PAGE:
Government Helped CIT Limp Along Long Enough To Keep From Ruining Christmas

According to SpendMatters, one big reason the government burned through $2.3 billion in TARP funds for CIT even though it was buckling under debt was to try to avoid ruining everybody’s Christmas this year.

Jason Busch at SpendMatters writes,

…had CIT originally filed for bankruptcy earlier this year — around the time the US government bailed them out — it could have had a disastrous effect on the retail supply chain for the holiday season. But fortunately, the original delay — which we can thank the Feds for — allowed “both buyers and suppliers in the retail sector to get their shipments in and get paid,” Kurt notes, in time for the holiday season.

That doesn’t make the bankruptcy “good,” since there could still be problems for stores. The Associated Press points out that this means retailers are going to have problems in early 2010 trying to get inventory, noting that “about 60 percent of the apparel industry depends on CIT for financing,” and that retailers “still need a reliable source of lending to prevent shipping disruptions and to restock after the holidays.” But it does mean that retailers were able to prepare for the shopping season without having to worry about how to get merchandise on the shelves.

“What Will CIT’s Bankruptcy Mean for the Retail Supply Chain? (Part 2)” [SpendMatters]
“Retail faces uncertainty as CIT enters bankruptcy” [Associated Press]
(Photo: Paul Keleher)

Comments

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  1. bohemian says:

    So maybe this will force retailers to stop churning out season after season of ugly disposable quality clothes?

    I am assuming this means lots of stores will be closing instead. Does anyone know if they fund large sectors of retail people actually need like food stores?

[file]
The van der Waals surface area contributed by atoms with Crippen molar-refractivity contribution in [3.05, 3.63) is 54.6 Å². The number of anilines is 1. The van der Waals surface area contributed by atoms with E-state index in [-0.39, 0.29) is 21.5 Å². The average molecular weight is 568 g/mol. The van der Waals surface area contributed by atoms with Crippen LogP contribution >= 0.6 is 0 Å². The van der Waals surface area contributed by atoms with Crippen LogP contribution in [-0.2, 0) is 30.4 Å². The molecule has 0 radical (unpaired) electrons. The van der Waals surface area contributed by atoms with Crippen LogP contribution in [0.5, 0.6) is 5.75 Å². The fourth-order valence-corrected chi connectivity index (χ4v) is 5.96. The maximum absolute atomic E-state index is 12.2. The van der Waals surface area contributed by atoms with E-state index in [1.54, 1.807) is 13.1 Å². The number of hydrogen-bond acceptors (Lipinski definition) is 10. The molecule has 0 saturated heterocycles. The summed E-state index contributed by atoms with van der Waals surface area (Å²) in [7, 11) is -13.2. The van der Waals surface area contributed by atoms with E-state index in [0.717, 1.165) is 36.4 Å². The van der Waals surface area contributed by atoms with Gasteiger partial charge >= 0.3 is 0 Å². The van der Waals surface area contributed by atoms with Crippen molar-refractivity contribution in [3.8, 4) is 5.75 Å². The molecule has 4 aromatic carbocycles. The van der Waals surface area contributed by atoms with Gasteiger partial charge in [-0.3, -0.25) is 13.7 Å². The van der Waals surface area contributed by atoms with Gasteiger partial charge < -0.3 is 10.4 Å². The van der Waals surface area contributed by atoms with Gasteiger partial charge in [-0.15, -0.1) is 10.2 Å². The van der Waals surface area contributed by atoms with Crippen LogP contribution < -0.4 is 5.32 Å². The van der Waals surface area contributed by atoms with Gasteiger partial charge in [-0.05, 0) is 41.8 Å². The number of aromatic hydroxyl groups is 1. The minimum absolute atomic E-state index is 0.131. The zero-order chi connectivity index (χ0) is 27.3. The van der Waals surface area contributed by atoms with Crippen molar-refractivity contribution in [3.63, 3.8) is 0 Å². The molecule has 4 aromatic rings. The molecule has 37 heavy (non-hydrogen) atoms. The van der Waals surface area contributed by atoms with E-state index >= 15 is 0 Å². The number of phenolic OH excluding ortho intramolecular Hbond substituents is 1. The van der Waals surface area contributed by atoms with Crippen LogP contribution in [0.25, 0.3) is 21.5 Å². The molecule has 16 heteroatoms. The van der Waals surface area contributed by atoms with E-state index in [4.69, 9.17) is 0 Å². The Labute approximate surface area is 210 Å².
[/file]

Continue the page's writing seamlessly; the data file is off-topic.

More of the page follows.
2. wvFrugan says:

    I do believe that CIT is the provider of Dell Financial Services (DFS). Let’s stop paying those bills to get our bailout back (which now won’t be repaid).

  3. kexline says:

    Maybe if clothing retailers have less money they’ll be more selective in their offerings.

    Ha. Hahaha. Ha.

  4. Blueskylaw says:

    I think it would have been a good thing for CIT to fail early, if only for the reason that we tend to associate
    Christmas/holidays with spending money and buying material stuff than with what the holidays are really supposed to be about.

    My most stress free Christmas was 4 years ago in Europe where Christmas creep and television commercials blasting holiday sales was so low as to be almost a religious experience in itself.

  5. stopshopping says:

    “What Would Jesus Buy” is now the ultimate holiday movie, and quite prophetic since it filmed and aired long before this shopocalypse actually went down…

  6. LJKelley says:

    @dohtem: I noticed one thing the Wikipedia Article and most US Media has not reported on is that CIT owns CIT Bank in Utah that does Bill Me Later as well financing agreements such as NewEgg Prefered. So its just not business financing, there is also quite a large amount of consumer financing that allows people to buy on credit.